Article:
If you were paying attention over the past couple of weeks, you might have noticed that there were no “wise men” at our stable on Christmas. They didn’t get there until this morning. They started out nestled in some holly on one of the back windowsills, and by last Sunday they’d moved forward a little, but only as far as one of these windowsills here.
Because it’s a long way to Bethlehem, you know. They were on the road for a long time. It took a while to get there. But today we celebrate the Feast of the Epiphany. It’s a word that means a sudden manifestation, or a flash of understanding. And our wise men have finally taken their place with Mary and Joseph and the shepherds all gathered around the manger.
Which of course is completely wrong.
The wise men weren’t there at the manger in the Gospels. They never met the shepherds. The traditional crèche scene like ours is based on the Nativity story as Luke told it, although the stable looks more like something you’d find in Europe than in Bethlehem.
But Luke never mentions the magi—only Matthew tells a story in which they arrive in Bethlehem after Jesus was born, perhaps long after Jesus is born, and the find him with Mary in a house, not a stable.
So what you see on proud display here is basically a Biblical inaccuracy. I guess the best thing we can say about that is, at least we’re not the only ones.
I arrived in church continuing my reflection on simple pleasures, this morning pondering the pleasure of being the first to arrive at church on a Sunday. Opening doors, checking lights, making sure everything is ready, waiting for people to begin to trickle in. I’ve always thought it felt like getting ready to welcome guests. Then I unlocked my office door and found this guy waiting – quite stiff, if that isn’t apparent. The mice want my office, it seems; they’ve been making that clear for a month or so. OK, I think I get the message …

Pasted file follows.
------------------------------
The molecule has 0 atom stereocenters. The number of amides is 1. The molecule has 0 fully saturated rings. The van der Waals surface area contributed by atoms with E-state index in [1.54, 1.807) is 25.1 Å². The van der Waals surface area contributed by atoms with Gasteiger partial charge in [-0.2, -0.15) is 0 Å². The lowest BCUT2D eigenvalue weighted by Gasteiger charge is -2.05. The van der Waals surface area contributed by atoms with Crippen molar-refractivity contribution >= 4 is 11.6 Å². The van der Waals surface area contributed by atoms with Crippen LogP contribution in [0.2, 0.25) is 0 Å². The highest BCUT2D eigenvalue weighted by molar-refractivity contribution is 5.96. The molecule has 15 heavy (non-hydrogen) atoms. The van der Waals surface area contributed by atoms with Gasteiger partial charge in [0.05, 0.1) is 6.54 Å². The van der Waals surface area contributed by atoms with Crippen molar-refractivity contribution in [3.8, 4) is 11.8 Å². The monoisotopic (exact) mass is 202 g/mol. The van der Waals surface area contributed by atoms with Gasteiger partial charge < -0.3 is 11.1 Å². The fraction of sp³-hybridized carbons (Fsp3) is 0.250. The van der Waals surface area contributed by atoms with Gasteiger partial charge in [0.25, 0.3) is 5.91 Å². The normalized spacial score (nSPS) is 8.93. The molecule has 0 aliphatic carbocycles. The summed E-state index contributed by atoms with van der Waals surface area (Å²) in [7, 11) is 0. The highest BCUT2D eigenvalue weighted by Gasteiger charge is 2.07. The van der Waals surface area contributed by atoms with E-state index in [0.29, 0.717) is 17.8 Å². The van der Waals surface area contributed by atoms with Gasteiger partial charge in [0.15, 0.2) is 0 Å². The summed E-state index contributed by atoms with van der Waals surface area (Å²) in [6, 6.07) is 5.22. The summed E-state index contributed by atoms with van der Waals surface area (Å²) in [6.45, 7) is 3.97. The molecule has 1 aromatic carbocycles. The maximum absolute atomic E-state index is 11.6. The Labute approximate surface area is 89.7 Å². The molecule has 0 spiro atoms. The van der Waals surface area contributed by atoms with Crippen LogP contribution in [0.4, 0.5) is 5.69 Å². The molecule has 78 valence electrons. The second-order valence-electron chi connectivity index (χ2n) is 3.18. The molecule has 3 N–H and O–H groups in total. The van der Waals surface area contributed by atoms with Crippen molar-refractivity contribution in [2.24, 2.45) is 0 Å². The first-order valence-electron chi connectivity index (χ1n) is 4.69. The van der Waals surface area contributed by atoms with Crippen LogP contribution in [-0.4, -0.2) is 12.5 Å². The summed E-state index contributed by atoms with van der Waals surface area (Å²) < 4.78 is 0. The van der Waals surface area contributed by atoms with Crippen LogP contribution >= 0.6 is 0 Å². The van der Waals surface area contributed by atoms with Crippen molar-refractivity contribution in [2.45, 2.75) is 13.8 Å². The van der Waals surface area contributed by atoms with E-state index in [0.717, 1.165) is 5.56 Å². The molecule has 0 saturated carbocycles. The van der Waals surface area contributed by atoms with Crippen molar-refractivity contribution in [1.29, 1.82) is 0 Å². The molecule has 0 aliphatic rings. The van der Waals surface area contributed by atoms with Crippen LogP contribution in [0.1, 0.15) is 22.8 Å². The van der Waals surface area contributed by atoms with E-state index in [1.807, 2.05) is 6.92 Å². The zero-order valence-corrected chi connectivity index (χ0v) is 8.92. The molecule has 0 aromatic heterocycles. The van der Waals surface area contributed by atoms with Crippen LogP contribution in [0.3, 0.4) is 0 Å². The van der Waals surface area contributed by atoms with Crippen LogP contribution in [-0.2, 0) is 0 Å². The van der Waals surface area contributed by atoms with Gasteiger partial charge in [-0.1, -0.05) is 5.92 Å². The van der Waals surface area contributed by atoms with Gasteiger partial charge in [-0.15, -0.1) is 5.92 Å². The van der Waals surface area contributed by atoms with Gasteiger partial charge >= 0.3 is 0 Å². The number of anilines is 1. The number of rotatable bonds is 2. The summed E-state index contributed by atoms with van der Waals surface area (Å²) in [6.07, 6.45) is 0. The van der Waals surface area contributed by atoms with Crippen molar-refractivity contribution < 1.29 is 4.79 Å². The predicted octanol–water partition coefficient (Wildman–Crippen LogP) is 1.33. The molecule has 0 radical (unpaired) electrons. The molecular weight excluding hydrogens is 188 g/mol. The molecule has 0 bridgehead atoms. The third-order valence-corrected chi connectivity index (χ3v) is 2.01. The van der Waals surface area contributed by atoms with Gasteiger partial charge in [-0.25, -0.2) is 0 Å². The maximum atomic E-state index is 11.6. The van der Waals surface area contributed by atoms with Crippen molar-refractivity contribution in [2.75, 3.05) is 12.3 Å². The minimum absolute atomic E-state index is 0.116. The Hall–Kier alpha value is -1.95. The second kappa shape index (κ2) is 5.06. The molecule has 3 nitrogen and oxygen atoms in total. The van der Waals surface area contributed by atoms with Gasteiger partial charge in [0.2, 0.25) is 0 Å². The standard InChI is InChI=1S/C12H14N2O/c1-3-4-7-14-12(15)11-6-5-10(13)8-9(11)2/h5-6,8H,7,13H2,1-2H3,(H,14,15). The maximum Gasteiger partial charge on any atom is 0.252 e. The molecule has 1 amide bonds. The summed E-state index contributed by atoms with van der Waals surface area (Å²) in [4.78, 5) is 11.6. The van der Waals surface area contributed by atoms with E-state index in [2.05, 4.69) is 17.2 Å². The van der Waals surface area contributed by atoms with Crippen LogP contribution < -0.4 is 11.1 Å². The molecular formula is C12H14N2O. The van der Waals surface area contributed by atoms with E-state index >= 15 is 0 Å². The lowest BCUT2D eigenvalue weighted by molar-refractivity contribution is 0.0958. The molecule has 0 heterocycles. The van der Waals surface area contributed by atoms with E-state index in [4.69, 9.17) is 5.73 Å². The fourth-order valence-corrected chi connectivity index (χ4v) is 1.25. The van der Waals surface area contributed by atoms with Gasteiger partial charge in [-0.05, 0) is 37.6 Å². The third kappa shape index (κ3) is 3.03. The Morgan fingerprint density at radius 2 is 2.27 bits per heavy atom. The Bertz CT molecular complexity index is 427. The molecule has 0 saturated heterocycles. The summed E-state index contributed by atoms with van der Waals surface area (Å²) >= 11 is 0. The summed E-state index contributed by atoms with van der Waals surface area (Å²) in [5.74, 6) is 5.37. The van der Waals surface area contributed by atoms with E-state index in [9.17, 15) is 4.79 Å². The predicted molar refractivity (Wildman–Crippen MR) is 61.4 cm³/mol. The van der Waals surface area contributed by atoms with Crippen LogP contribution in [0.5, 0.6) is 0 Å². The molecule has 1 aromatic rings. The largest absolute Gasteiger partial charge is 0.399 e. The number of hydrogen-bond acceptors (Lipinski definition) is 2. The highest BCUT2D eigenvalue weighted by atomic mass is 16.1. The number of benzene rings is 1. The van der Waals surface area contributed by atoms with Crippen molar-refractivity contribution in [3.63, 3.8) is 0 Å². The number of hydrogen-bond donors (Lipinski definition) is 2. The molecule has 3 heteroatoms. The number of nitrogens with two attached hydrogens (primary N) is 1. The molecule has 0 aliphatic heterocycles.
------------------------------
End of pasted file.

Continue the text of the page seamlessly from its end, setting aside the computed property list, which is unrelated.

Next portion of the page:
When I was little, I wished I could fly. I thought it would feel so peaceful to be able to rise above all the cares and concerns of life on earth, to watch them disappear as I flew on by. Now I know that true peace is found in love: “God is love, and those who abide in love abide in God, and God abides in them.” 1 John 4:16
Even if we’ve heard this story countless times before, it still has the power to fill us with expectation because it touches—and promises to satisfy—our deepest human longing: for peace and love, for the beauty and promise of new life, for the redeeming of all human brokenness. Like any good story, it fills us with new hope and calls us to believe that hope is real.